China continues to grapple with COVID-19 outbreaks and production disruptions, paired with weak external demand, which resulted in a sharp decline in exports late 2022 and gloomy 2023. China alliance with Russia obviously has a strong economical effect, however, what could leave a stronger mark on the Chinese economy is the deleterious impact of manufacturers who have been slowly moving out of China into more attractive destinations in Asia. In November, Chinese exports of high-tech products declined 23.6% to $74.8 billion, exports of mobiles dropped by 33% to $11 billion, and shipments of textiles were down by 14.8% to $11.3 billion. Meanwhile, countries like Vietnam, Singapore and Malaysia are grabbing markets China is ceding. Vietnamese exports, for example, rose 23% year-on-year to $185 billion over the first six months of 2022. Malaysia’s outward shipments increased 21% to $294.5 billion over the first 10 months of 2022.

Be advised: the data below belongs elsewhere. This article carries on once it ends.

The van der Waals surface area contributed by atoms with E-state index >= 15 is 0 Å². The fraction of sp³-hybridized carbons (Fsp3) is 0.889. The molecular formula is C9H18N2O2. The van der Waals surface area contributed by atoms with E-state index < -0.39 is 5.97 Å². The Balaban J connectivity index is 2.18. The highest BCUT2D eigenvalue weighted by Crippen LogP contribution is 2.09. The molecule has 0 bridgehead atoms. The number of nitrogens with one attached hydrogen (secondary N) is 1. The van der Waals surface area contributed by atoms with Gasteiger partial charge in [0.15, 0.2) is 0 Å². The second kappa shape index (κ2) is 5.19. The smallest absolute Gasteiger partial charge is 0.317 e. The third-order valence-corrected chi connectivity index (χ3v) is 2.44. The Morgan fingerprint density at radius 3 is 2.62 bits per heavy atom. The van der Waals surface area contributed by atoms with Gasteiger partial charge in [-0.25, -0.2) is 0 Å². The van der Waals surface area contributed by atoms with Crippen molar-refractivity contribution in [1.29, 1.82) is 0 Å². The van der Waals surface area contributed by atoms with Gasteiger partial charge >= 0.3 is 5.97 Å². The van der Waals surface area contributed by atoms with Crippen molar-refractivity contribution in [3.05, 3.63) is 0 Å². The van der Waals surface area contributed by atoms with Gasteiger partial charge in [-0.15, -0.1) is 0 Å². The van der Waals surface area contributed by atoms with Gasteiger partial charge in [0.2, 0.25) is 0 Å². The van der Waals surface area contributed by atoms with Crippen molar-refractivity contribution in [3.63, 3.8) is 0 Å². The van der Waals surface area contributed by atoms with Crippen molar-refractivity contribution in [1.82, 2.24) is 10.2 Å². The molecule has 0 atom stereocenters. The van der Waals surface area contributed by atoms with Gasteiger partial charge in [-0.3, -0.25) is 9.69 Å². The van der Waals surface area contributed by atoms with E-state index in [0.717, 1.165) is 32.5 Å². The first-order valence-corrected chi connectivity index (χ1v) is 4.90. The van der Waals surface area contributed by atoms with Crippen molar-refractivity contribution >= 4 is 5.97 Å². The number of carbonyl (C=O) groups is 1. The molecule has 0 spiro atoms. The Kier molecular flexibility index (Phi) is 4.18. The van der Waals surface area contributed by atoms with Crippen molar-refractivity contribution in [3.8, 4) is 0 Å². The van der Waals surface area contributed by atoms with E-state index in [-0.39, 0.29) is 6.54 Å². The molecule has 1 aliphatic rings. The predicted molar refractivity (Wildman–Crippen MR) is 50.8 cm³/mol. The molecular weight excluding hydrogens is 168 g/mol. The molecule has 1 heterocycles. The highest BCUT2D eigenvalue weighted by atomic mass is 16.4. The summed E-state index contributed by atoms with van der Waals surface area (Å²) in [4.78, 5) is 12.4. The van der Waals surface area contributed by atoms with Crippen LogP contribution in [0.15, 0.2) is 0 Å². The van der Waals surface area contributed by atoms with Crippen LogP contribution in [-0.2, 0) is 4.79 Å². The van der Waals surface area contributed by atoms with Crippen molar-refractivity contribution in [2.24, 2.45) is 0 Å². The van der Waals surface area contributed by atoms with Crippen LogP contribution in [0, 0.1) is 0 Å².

As a result, the industrial giant lost some appetite for metals needed for export related production. Except for copper, import volumes of other metals like iron ore and nickel have fallen by 2.1% and 10.1% respectively. The impact would grow further to cover all related supply chains which are basically moving to the other Asian trade powers like Vietnam, Malaysia, and Singapore.

On the other side of the globe, in the first 10 months of 2022, the U.S. imported $1.6 trillion worth of goods, up 21.6%, compared to China imports of $1.3 trillion, up 5.8%. The export side will probably show a clearer resurgent for the US, especially in the Energy sector where the same period has seen a 73.6% increase in fuel exports to $183.2 billion. Also, investments in high-tech production, tensions with China which encouraged the US to replace China in many markets, and nearshoring (which we will talk about later in this article) will all boost U.S. high-tech trade with trade partners. Until Oct 2022, the U.S. increased high-tech exports 8.2% to $153.5 billion.